Arthritis & Rheumatism, Volume 62,
November 2010 Abstract Supplement

Abstracts of the American College of
Rheumatology/Association of Rheumatology Health Professionals
Annual Scientific Meeting
Atlanta, Georgia November 6-11, 2010.


Clues To Differentiate Non-Inflammatory from Inflammatory Symptoms in Patients with Systemic Lupus Erythematosus (SLE), Using a Multi-Dimensional Health Assessment Questionnaire (MDHAQ).

Pincus2,  Theodore, Castrejon5,  Isabel, Buyon6,  Jill P., Tseng4,  Chung-E., Izmirly3,  Peter M., Yazici1,  Yusuf, Askanase3,  Anca D.

Hospital for Joint Diseases, Hastings on Hudson, NY
New York University Hospital for Joint Disease, Hastings-on-Hudson, NY
NYU Hospital for Joint Diseases, New York, NY
NYU Hospital for Joint Diseases, Flushing, NY
NYU Hospital for Joint Diseases
NYU School of Medicine, New York, NY

Purpose:

To analyze whether quantitative scores on a multidimensional health assessment questionnaire (MDHAQ) provide clues to the likelihood of inflammatory versus non-inflammatory symptoms and concomitant fibromyalgia, an important challenge in clinical care, according to a global scale for non-inflammatory symptoms completed by a rheumatologist in 50 patients with SLE seen in usual care.

Methods:

A cross-sectional study was performed in 50 consecutive SLE patients of one rheumatologist seen in usual care. On arrival at the clinic, patients completed a multidimensional health assessment questionnaire (MDHAQ) which includes scales for physical function (FN), 0–10 visual analog scales for pain (PN), global estimate (PTGL) and fatigue (FT), and a review of systems symptom checklist (SX). SLE patients also completed a self-report Systemic Lupus Assessment Questionnaire (SLAQ). The rheumatologist, unaware of MDHAQ and SLAQ scores, recorded a physician global estimate (MDGL) and an estimate of non-inflammatory symptoms, each scored on a 0–3 scale in 0.1 increments, as well as four SLE indices: SLEDAI-2K (SLE Disease Activity Index), BILAG (British Isles Lupus Assessment Group index), SLAM (SLE Activity Measure) with and without laboratory tests, and ECLAM (European Consensus Lupus Activity Measurement). SLE patients with scores of <0.5 on the non-inflammatory symptom scale were regarded as "low" and those with scores >=0.5 "high" non-inflammatory symptoms; the two groups were compared using the Mann-Whitney statistic.

Results:

The study included 45 women and 5 men, mean age 38.7 years, mean disease duration 7.3 years. Of the 50 patients, 16 had high and 34 low scores for non-inflammatory symptoms. Those with high scores for non-inflammatory symptoms had significantly higher scores for FN, PN, FT, PTGL, SX, SLAQ, and SLAM without laboratory tests, as well as significantly lower CRP. No significant differences were seen patients estimated as "high" and "low" scoring patients for SLEDAI, BILAG, SLAM, ECLAM, C3, C4, antiDsDNA, or ESR. Fewer than 50% of "low" patients had FN, PN, PTGL, or FT >=2, while 100% of "high" patients had FT >2, and 94% PTGL >2. All patients with high non-inflammatory symptoms (16/16) reported more than 5 SX, compared to 15/34 (44%) "low" patients, and 12/16 (75%) "high" patients reported >10 SX, compared to 6/34 (18%) "low" patients.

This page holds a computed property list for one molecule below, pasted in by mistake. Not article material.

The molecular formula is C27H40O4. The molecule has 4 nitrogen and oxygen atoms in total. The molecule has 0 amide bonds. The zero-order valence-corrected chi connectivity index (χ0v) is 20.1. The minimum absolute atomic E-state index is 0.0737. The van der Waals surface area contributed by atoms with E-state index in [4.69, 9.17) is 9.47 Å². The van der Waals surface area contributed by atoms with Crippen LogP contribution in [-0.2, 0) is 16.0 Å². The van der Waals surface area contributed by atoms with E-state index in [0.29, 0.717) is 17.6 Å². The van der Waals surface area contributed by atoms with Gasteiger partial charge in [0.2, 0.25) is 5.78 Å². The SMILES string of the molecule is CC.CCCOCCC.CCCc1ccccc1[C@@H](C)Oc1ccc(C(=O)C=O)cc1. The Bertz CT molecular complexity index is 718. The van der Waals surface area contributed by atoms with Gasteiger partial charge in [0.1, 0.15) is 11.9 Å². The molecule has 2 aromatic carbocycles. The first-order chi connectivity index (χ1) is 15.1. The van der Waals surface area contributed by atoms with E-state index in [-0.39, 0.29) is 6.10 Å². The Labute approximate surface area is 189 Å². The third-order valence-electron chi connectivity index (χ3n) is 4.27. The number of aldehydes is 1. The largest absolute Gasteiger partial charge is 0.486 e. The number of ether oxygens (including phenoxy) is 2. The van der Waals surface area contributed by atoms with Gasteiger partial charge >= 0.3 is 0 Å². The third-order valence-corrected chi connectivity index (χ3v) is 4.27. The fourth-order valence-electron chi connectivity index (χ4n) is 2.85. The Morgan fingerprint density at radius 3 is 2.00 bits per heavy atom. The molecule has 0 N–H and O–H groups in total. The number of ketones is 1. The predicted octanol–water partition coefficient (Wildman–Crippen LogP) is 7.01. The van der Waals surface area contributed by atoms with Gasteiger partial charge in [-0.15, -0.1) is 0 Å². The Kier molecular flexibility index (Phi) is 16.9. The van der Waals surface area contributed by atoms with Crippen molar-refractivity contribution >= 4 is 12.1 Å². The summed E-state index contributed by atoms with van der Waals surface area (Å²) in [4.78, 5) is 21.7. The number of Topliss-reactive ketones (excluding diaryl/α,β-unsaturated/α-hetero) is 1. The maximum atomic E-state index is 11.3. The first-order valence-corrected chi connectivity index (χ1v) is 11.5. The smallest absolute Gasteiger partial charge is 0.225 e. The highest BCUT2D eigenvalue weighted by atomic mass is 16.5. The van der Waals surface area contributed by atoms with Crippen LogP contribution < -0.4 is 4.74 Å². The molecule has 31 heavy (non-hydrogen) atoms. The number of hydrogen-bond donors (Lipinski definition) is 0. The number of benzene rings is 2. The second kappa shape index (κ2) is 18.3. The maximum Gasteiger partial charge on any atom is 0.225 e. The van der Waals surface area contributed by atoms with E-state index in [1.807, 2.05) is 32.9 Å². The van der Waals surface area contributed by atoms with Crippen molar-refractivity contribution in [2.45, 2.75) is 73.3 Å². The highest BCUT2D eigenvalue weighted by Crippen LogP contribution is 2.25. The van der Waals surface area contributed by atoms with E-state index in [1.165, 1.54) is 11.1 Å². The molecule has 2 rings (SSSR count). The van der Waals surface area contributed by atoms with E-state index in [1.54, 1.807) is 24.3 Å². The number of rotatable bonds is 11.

Table. Differences in the mean values of the MDHAQ scores, SLAQ, SLE indices and laboratory tests between SLE patients with versus without non-inflammatory symptoms. (Mann-Whitney)

Measure/IndexSLE low non-inflammatory symptoms (n=34)SLE high non-inflammatory symptoms (n=16)P
 Mean (± SD)Median (Range)Mean (± SD)Median (Range) 
Physical function0.74 (±1.25)0 (0–5.3)2.7 (±2.4)2.7 (0–6.3)<0.01
Pain VAS2.5 (±2.6)1.7 (0–9)4.8 (±2.7)5.0 (0–9)<0.02
Patient global2.2 (±2.5)1.2 (0–9.5)5.4 (±2.2)5.5 (1.5–9)<0.01
Fatigue VAS2.8 (±2.5)2.0 (0–9)6.3 (±2.1)6.5 (3–10)<0.01
# Symptoms6.9 (±6.8)5.0 (0–31)16.9 (±8.2)17.0 (6–38)<0.001
RAPID35.4 (±5.9)3.0 (0–22.8)13.0 (±6.7)12.4 (4.5–23)<0.01
SLAQ-total7.0 (±5.3)6.5 (0–18)16.9 (±4.5)16.0 (10–27)<0.001
SLEDAI5.1 (±3.9)4 (0–16)4.8 (±3.6)4.0 (0–12)0.83
BILAG4.2 (±4.2)2.5 (0–15)5.4 (±4.5)4.0 (0–15)0.27
ECLAM1.9 (±1.3)1.5 (0–4)2.2 (±1.6)2.0 (0–6)0.65
SLAM3.7 (±3.2)3.0 (0–12)4.2 (±2.3)4.0 (1–10)0.32
SLAM-no lab1.6 (±1.6)1.0 (0–5)3.2 (±1.8)3.0 (0–7)<0.01
C3102.1 (±32.5)103 (43–174)123.3 (±35.1)110 (76–197)0.67
C420.1 (±11.3)17.5 (6–63)21.1 (±7.7)22 (9–32)0.37
ESR27.1 (±33.1)12.5 (1–112)11.2 (±10)10 (1–38)0.27
CRP5.4 (±8.1)3.1 (0.1–31)0.7 (±1.3)0.2 (0.1–5)0.015
SD= standard deviation

Conclusion:

High scores for dysfunction, pain, fatigue, global estimates, and number of symptoms are common in SLE patients with high versus low levels of non-inflammatory symptoms. SLE indices do not distinguish between patients with high versus low levels of non-inflammatory symptoms. A simple global scale to estimate non-inflammatory symptoms may be informative in therapeutic decisions, particularly if consistent with patient questionnaire patterns.

To cite this abstract, please use the following information:
Pincus, Theodore, Castrejon, Isabel, Buyon, Jill P., Tseng, Chung-E., Izmirly, Peter M., Yazici, Yusuf, et al; Clues To Differentiate Non-Inflammatory from Inflammatory Symptoms in Patients with Systemic Lupus Erythematosus (SLE), Using a Multi-Dimensional Health Assessment Questionnaire (MDHAQ). [abstract]. Arthritis Rheum 2010;62 Suppl 10 :990
DOI: 10.1002/art.28757

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